When it comes to high-end models of CPUs, processor manufacturers charge heavily for each megahertz delivered. For example, the move from a Pentium 4 with 1.4 GHz to 1.7 GHz to gain 20 per cent more clock speed rings in an additional charge of 80 per cent (as of May 2001). A Xeon equipped with 2 MByte cache and 30 per cent more clock speed is priced almost 90 per cent higher. Apparently, this unfavorable relationship between price and performance can be avoided by using a multiple processor system. A suggested performance increase of 100 per cent will cost about the double amount. Necessary chipsets and mainboards for multiprocessing are more complex and are produced in small number. This results in significantly higher system prices.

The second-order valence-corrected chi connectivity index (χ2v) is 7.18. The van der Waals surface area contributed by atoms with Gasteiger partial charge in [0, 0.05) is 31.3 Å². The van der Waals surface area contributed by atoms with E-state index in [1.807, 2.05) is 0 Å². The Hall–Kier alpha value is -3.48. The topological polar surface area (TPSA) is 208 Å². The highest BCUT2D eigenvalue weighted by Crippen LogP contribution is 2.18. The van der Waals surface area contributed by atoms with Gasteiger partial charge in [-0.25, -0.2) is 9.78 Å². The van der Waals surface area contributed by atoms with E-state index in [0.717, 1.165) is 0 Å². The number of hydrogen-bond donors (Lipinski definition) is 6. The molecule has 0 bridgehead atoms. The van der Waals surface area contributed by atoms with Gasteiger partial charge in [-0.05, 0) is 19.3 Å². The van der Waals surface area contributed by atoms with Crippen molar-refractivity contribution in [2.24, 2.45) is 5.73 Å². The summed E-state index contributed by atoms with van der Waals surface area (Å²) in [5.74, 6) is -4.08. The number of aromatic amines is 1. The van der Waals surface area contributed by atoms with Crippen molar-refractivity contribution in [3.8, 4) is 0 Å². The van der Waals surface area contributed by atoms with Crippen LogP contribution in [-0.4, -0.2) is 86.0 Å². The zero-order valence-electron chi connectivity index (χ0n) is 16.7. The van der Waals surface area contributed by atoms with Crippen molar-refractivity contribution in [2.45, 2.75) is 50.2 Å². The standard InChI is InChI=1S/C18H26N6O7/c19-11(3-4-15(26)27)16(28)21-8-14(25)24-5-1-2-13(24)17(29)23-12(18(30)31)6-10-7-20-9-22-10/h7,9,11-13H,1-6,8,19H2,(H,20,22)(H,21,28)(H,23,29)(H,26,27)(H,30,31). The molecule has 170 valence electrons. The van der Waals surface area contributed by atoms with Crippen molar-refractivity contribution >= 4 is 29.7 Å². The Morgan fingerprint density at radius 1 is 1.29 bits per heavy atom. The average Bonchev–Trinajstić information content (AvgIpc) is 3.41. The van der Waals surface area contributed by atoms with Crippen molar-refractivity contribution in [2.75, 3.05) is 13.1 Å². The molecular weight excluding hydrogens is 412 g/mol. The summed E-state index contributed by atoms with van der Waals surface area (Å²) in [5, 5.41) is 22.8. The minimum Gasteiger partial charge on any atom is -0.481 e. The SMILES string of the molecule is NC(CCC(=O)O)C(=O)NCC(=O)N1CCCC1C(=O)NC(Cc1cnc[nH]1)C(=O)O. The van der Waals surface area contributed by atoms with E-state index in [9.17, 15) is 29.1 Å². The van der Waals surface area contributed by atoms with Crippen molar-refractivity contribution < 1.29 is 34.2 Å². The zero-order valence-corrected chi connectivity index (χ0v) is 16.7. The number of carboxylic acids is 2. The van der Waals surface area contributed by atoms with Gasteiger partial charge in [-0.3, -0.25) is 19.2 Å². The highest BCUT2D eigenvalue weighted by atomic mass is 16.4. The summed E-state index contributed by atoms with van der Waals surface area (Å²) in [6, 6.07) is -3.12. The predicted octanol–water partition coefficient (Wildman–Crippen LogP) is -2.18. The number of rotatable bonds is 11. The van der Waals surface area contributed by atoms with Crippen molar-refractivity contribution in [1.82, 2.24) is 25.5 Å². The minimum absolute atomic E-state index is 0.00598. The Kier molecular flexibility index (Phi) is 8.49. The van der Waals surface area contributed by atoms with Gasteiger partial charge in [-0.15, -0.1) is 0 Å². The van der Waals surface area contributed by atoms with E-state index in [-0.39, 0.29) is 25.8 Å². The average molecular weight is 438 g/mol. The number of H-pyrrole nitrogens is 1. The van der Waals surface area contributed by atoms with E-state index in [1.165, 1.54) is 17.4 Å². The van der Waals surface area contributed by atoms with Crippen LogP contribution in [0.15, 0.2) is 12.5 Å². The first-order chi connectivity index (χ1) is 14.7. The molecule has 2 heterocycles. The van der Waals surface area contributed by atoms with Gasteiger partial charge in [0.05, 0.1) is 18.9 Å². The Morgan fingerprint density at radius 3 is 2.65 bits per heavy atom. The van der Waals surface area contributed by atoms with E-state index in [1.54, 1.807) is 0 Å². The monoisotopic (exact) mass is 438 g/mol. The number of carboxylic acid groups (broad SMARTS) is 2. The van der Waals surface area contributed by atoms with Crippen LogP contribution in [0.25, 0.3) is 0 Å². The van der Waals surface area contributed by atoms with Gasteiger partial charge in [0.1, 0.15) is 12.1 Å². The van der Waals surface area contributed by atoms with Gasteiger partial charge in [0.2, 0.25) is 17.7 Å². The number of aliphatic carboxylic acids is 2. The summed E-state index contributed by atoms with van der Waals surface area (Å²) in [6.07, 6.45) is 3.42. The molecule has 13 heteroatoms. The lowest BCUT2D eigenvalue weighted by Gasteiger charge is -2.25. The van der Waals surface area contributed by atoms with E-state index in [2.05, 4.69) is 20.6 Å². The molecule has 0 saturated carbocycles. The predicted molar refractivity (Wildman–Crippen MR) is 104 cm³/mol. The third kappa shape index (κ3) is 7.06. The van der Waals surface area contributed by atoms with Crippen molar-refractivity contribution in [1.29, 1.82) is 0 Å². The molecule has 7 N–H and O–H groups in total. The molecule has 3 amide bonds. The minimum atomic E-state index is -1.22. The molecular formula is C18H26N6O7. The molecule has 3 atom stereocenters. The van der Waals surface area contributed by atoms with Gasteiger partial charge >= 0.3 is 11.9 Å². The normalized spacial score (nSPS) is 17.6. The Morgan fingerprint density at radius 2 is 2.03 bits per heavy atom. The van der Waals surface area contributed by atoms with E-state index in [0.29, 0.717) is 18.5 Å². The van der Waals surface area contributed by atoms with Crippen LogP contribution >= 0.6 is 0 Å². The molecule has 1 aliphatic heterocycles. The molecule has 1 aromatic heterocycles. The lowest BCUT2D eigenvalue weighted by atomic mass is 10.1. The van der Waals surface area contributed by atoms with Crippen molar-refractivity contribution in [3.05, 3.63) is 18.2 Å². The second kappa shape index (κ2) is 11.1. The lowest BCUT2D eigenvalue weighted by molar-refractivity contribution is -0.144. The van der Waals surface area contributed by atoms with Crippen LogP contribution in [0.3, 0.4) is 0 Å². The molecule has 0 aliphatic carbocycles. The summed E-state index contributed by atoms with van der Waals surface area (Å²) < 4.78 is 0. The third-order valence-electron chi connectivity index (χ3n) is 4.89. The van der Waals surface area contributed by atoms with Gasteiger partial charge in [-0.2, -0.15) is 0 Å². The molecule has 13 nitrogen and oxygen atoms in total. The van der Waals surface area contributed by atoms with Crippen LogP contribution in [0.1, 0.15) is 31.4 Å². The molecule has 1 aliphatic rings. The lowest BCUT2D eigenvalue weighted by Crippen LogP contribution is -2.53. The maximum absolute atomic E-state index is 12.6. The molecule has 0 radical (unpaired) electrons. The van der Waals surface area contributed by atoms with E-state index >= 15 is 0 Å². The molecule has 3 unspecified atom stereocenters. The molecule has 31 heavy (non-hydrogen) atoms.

If a multiprocessor system is considered, it is important to know that many applications are not accelerated in such an environment and in some cases even can slow down. This article explains dependencies of performance gains and clarifies who will profit from the use of a multiprocessor system.